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Book club 📖 What are we reading right now? (Planning related or not)

Budgie

Cyburbian
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30
Finished - The Hedonist Handbook;
Started - Down and Out in Paris and London by George Orwell
On the Shelf - Various... but I might buy more Orwell.
 

Zoning Goddess

Cyburbian
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13,843
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I was in B&N looking at "The Dangerous Book for Boys" by Iggulden.
Pretty interesting collection of stuff you should either know or be aware of.

Has anybody else looked at it or own it ?

I picked this up for my 14 y.o. but he hasn't shown any interest so RJ is reading it. Today I started "Lean Mean Thirteen" by Janet Evanovich.
 

luckless pedestrian

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I have not got it yet, but the next book club book is: “A thousand splendid suns” by Khaled Hosseini (“Kite Runner” author).

I loved "the Kite Runner" so I am looking forward to this one.
 

kjel

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I picked this up for my 14 y.o. but he hasn't shown any interest so RJ is reading it. Today I started "Lean Mean Thirteen" by Janet Evanovich.

I just finished "Inheritance of Loss" by Kiran Desai, a pretty decent book but I didn't like the ending. Harry Potter VII is up next!
 
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357
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12
I was in B&N looking at "The Dangerous Book for Boys" by Iggulden.
Pretty interesting collection of stuff you should either know or be aware of.

Has anybody else looked at it or own it ?

I own it! Some great 'Boy's Own' tales in it, and a great 'bathroom book' to have lying around for those that find the bathroom as their last remaining point of refuge from everyday life ;-)

Currently reading 'A Tale Etched In Blood And Hard Black Pencil' by Christopher Brookmyre. He's probably my favourite author at the moment.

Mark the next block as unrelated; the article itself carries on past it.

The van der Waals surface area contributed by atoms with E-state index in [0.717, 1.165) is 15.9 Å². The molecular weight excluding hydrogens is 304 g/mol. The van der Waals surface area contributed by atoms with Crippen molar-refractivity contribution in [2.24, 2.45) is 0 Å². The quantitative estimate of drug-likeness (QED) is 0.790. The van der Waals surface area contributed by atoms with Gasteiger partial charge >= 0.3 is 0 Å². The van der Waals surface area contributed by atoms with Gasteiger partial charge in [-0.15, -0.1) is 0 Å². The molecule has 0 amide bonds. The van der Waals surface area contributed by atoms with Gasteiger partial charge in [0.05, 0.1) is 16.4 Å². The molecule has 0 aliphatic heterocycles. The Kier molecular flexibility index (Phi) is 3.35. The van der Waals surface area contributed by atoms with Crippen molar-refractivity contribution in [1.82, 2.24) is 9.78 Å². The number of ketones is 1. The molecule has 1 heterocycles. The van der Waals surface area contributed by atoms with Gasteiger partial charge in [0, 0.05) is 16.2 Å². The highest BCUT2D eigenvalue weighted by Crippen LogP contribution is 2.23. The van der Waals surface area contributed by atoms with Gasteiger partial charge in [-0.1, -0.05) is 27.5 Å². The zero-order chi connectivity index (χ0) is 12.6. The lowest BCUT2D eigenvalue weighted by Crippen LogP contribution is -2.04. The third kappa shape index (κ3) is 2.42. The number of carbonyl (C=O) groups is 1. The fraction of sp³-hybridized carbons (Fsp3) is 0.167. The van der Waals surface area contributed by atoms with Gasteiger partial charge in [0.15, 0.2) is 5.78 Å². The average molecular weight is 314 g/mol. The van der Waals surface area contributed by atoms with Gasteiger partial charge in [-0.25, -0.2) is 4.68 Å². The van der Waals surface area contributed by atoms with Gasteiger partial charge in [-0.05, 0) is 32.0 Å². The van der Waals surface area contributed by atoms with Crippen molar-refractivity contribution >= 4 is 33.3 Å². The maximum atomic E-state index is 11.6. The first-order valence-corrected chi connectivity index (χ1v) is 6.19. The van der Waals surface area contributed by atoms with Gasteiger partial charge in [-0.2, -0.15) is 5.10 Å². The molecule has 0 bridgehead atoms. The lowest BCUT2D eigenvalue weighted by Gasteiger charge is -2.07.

zman

Cyburbian
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9,267
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34
To continue my Edward Abbey fascination of late, I am plowing through The Fools Progress.

I am beginning to think that I like Abbey's writing style and tend to wonder if many of his characters are the embodiment of what many wish they could be/do.
 

Senior Jefe

Cyburbian
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431
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13
To continue my Edward Abbey fascination of late, I am plowing through The Fools Progress.

I have only read Abbey's non-fiction works. I was thinking about re-reading Desert Solitaire after may lastest Utah desert trip this past May. Someday I plan on reading his classic fiction works.
 

Carl Kandy

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43
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2
BECAUSE IT IS BITTER AND BECAUSE IT IS MY HEART by Joyce Carole Oates. I'm not sure why I read this, but it's a good novel. Soem people are hopeless.
Now I just started the first of Robert Caro's three books about LBJ. I read the third one, MASTER OF THE SENATE, last year. Caro is one of our best writers.
 

Budgie

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30
Finished: Down and Out in Paris and London by George Orwell
Reading: Keep the Aspidistra Flying by George Orwell
On the Shelf: Various stuff.... I like the Orwell though.
 

Daytonpix

Member
Messages
14
Points
1
I have sort of a personal interest in bohemia and bohemianism, so I just got out Garrets and Pretenders, a History of Bohemianism in America, by Albert Parry. Published in 1933! ,

..and, after that, Selling the Lower East Side, Culture Real Estate and Resistance in New York City, by Christopher Mele.

I probably won't read the entire books, just certain passages and chapters on eras or apsects that are of interest.
 

MM1648

Cyburbian
Messages
54
Points
4
Both Planning and non planning

Yes, Ive just finished reading the 7th potter book this past week. I grew up with this book when it first came out back when I was 11yrs old. :-D

Now I am reading a book called The Creative City by Charles L.

Also this months issue of the Planning magazine from the APA.

And I'm also browsing through a textbook really... Transport Planning and Traffic Engineering... just for fun.;-)
 

Budgie

Cyburbian
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30
Finished: Keep the Aspidistra Flying (I've been Gordon Comstock for the past 5 years) by George Orwell
Reading: Burmese Nights by George Orwell
On the Shelf: Various stuff.... I like the Orwell though.
 

Planderella

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5,344
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31